According to the Tiobe Community Programming Community Index, Java remains the world’s most popular programming language. Though Java has substantial distribution through the company, its language and platform work best on Oracle’s middleware foundation. “All of our middleware — when we talk about Fusion Middleware — is written in Java,” Harris noted. “So here’s the message: If Java is not successful, we will fail. We really want Java to be successful, so keeping Java open, and having developers working in Java is really critical to our success.”

Paving the way for Java’s future development

Harris pointed to the estimated 14 million Java developers across the world with some nine million using Java regularly during the work day. He acknowledged that Java has been criticised as advancing too slowly and for overly cumbersome and bureaucratic processes. But he insisted, “We are very committed to accelerating it and making Java more competitive, making it the kind of language you choose to develop with because of the advantages it gives you.”

Oracle believes that its tieups with different companies like IBM are going to reinforce Java tremendously. Earlier, it was fragmented with everybody creating their own flavours. But that should be a thing of the past, with Oracle reaching out to a lot of companies to come and participate in one space in order to grow Java together as a community. This was the vision for Java at Sun as well, Ramani quipped.

During the conference, the company also announced its plans for advancing the Java SE and optimising it for new application models and hardware, including extended support for scripting languages, increased developer productivity and lower operational costs.

The announced roadmap for the OpenJDK accelerates the availability of Java SE with two releases, one slated for 2011 and the other for 2012. These OpenJDK releases will continue to serve as the basis for the Oracle JDK7 and JDK 8.

Going forward…

Oracle is currently working to merge the Oracle Java HotSpot JVM and the Oracle JRockit JVM into a converged offering, which is aimed at leveraging the best features of each of these implementations. The company also plans to contribute the results of the combined Oracle Java HotSpot and Oracle JRockit JVMs to the OpenJDK project. The Oracle JDK and Java Runtime Environment or JRE (a software platform that contains JVM, Java libraries and some other components) will continue to be available as free downloads, with no changes to the existing licensing models.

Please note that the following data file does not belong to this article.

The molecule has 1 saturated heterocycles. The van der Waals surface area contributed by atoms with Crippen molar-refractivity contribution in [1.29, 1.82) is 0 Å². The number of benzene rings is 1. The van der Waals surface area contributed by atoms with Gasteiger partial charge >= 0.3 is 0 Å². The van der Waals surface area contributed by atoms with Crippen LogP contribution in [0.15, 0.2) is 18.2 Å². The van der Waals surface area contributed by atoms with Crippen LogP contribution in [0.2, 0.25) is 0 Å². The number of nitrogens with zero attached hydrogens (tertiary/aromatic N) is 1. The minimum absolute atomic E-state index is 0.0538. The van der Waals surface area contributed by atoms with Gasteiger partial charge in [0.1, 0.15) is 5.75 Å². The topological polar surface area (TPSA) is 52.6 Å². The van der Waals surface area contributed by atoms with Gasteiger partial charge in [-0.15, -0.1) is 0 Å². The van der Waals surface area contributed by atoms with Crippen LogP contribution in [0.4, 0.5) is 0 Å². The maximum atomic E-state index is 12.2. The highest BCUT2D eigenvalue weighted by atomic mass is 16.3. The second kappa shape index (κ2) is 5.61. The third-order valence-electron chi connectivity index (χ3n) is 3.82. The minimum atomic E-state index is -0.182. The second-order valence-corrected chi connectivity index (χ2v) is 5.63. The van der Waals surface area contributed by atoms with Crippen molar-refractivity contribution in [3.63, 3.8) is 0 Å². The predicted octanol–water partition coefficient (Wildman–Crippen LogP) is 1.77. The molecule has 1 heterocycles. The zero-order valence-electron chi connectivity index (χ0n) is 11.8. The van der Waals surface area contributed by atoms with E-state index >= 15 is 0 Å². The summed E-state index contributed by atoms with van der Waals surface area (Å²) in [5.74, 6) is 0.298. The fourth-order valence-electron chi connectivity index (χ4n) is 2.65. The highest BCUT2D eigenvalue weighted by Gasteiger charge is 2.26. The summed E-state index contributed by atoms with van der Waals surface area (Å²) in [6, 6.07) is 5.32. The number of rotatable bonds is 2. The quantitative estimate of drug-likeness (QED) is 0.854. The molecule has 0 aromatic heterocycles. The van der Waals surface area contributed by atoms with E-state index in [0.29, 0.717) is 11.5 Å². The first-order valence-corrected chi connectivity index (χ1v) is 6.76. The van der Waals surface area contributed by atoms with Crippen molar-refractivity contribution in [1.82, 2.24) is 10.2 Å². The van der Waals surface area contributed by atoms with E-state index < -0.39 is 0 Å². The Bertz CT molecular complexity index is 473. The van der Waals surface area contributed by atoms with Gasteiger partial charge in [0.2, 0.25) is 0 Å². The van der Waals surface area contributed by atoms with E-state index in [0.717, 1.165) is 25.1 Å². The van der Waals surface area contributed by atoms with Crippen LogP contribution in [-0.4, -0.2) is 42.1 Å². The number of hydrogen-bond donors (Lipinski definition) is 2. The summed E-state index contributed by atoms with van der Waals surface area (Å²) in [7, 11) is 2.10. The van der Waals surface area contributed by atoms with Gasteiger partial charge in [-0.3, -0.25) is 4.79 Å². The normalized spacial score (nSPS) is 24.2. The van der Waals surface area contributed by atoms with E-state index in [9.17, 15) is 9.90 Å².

It also outlined plans to deliver advanced graphics, high-fidelity media, and the ability to render HTML content within Java applications through a programming model that combines the power of Java with the ease of JavaFX. The company said it is working to tightly integrate JavaFX with the JRE to enable better performance and improved usability.

As part of the next release of JavaFX in the third quarter of 2011, Oracle will introduce a new set of Java APIs (application programming interfaces) that will open JavaFX capabilities to all Java developers, without the need for them to learn a new scripting language. The new Java APIs will allow the use of a host of Java features such as generics, annotations and multi-threading, and will also make it easier for Web developers to use JavaFX within other popular dynamic languages such as JRuby, Groovy and JavaScript.

The company is also mulling over other enhancements, including new language features, small-footprint CPU-efficient capabilities for cards, phones and TVs.

As conveyed during the conference, Oracle’s business strategy and vision of Java’s future would be to deliver a complete, open, integrated stack of hardware, infrastructure, database, middleware and business applications. The US software maker aims to make hardware and software work together to provide better serviceability and manageability.